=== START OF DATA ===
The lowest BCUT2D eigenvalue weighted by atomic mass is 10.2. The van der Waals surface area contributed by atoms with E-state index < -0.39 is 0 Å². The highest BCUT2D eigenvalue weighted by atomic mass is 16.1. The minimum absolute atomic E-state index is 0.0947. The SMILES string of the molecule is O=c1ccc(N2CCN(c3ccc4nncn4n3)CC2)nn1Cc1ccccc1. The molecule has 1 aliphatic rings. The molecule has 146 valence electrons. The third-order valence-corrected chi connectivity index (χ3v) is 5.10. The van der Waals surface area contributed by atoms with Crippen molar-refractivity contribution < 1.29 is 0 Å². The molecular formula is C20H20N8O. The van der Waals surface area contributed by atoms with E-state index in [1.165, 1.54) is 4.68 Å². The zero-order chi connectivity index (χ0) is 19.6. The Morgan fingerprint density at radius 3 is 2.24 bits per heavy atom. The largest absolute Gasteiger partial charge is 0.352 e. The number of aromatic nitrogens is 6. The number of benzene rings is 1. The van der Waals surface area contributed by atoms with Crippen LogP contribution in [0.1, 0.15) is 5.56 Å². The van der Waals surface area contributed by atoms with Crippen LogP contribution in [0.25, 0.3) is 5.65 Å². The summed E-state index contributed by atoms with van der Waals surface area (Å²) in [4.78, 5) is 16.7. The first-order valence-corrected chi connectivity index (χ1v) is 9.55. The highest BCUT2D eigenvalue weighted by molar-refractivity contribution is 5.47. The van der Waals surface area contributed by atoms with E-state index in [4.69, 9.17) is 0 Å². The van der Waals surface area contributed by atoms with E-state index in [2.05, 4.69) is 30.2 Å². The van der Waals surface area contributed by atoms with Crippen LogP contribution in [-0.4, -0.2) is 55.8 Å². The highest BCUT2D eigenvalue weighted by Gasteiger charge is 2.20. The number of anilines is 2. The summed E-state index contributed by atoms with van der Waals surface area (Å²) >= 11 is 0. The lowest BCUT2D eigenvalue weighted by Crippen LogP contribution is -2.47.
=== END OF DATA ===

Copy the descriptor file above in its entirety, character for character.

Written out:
The lowest BCUT2D eigenvalue weighted by atomic mass is 10.2. The van der Waals surface area contributed by atoms with E-state index < -0.39 is 0 Å². The highest BCUT2D eigenvalue weighted by atomic mass is 16.1. The minimum absolute atomic E-state index is 0.0947. The SMILES string of the molecule is O=c1ccc(N2CCN(c3ccc4nncn4n3)CC2)nn1Cc1ccccc1. The molecule has 1 aliphatic rings. The molecule has 146 valence electrons. The third-order valence-corrected chi connectivity index (χ3v) is 5.10. The van der Waals surface area contributed by atoms with Crippen molar-refractivity contribution < 1.29 is 0 Å². The molecular formula is C20H20N8O. The van der Waals surface area contributed by atoms with E-state index in [1.165, 1.54) is 4.68 Å². The zero-order chi connectivity index (χ0) is 19.6. The Morgan fingerprint density at radius 3 is 2.24 bits per heavy atom. The largest absolute Gasteiger partial charge is 0.352 e. The number of aromatic nitrogens is 6. The number of benzene rings is 1. The van der Waals surface area contributed by atoms with Crippen LogP contribution in [0.1, 0.15) is 5.56 Å². The van der Waals surface area contributed by atoms with Crippen LogP contribution in [0.25, 0.3) is 5.65 Å². The summed E-state index contributed by atoms with van der Waals surface area (Å²) in [4.78, 5) is 16.7. The first-order valence-corrected chi connectivity index (χ1v) is 9.55. The highest BCUT2D eigenvalue weighted by molar-refractivity contribution is 5.47. The van der Waals surface area contributed by atoms with E-state index in [4.69, 9.17) is 0 Å². The van der Waals surface area contributed by atoms with E-state index in [2.05, 4.69) is 30.2 Å². The van der Waals surface area contributed by atoms with Crippen LogP contribution in [-0.4, -0.2) is 55.8 Å². The highest BCUT2D eigenvalue weighted by Gasteiger charge is 2.20. The number of anilines is 2. The summed E-state index contributed by atoms with van der Waals surface area (Å²) >= 11 is 0. The lowest BCUT2D eigenvalue weighted by Crippen LogP contribution is -2.47.